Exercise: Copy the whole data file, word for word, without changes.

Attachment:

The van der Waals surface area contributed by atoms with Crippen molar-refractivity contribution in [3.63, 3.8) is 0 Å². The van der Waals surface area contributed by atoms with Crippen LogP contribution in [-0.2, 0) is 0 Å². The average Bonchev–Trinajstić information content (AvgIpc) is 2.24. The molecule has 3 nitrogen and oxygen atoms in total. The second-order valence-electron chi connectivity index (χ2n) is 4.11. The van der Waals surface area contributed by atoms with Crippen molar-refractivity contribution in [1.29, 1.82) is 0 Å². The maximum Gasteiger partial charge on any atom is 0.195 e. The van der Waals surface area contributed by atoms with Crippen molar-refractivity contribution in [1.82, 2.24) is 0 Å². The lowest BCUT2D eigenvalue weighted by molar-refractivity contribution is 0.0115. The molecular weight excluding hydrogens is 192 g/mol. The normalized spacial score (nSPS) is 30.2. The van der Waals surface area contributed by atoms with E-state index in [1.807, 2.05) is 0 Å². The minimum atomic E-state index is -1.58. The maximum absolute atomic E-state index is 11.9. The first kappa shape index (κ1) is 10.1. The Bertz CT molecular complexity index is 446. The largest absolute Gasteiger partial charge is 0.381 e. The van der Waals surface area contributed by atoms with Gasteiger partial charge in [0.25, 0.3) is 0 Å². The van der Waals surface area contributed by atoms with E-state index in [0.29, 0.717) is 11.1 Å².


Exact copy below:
The van der Waals surface area contributed by atoms with Crippen molar-refractivity contribution in [3.63, 3.8) is 0 Å². The van der Waals surface area contributed by atoms with Crippen LogP contribution in [-0.2, 0) is 0 Å². The average Bonchev–Trinajstić information content (AvgIpc) is 2.24. The molecule has 3 nitrogen and oxygen atoms in total. The second-order valence-electron chi connectivity index (χ2n) is 4.11. The van der Waals surface area contributed by atoms with Crippen molar-refractivity contribution in [1.29, 1.82) is 0 Å². The maximum Gasteiger partial charge on any atom is 0.195 e. The van der Waals surface area contributed by atoms with Crippen molar-refractivity contribution in [1.82, 2.24) is 0 Å². The lowest BCUT2D eigenvalue weighted by molar-refractivity contribution is 0.0115. The molecular weight excluding hydrogens is 192 g/mol. The normalized spacial score (nSPS) is 30.2. The van der Waals surface area contributed by atoms with E-state index in [1.807, 2.05) is 0 Å². The minimum atomic E-state index is -1.58. The maximum absolute atomic E-state index is 11.9. The first kappa shape index (κ1) is 10.1. The Bertz CT molecular complexity index is 446. The largest absolute Gasteiger partial charge is 0.381 e. The van der Waals surface area contributed by atoms with Gasteiger partial charge in [0.25, 0.3) is 0 Å². The van der Waals surface area contributed by atoms with E-state index in [0.29, 0.717) is 11.1 Å².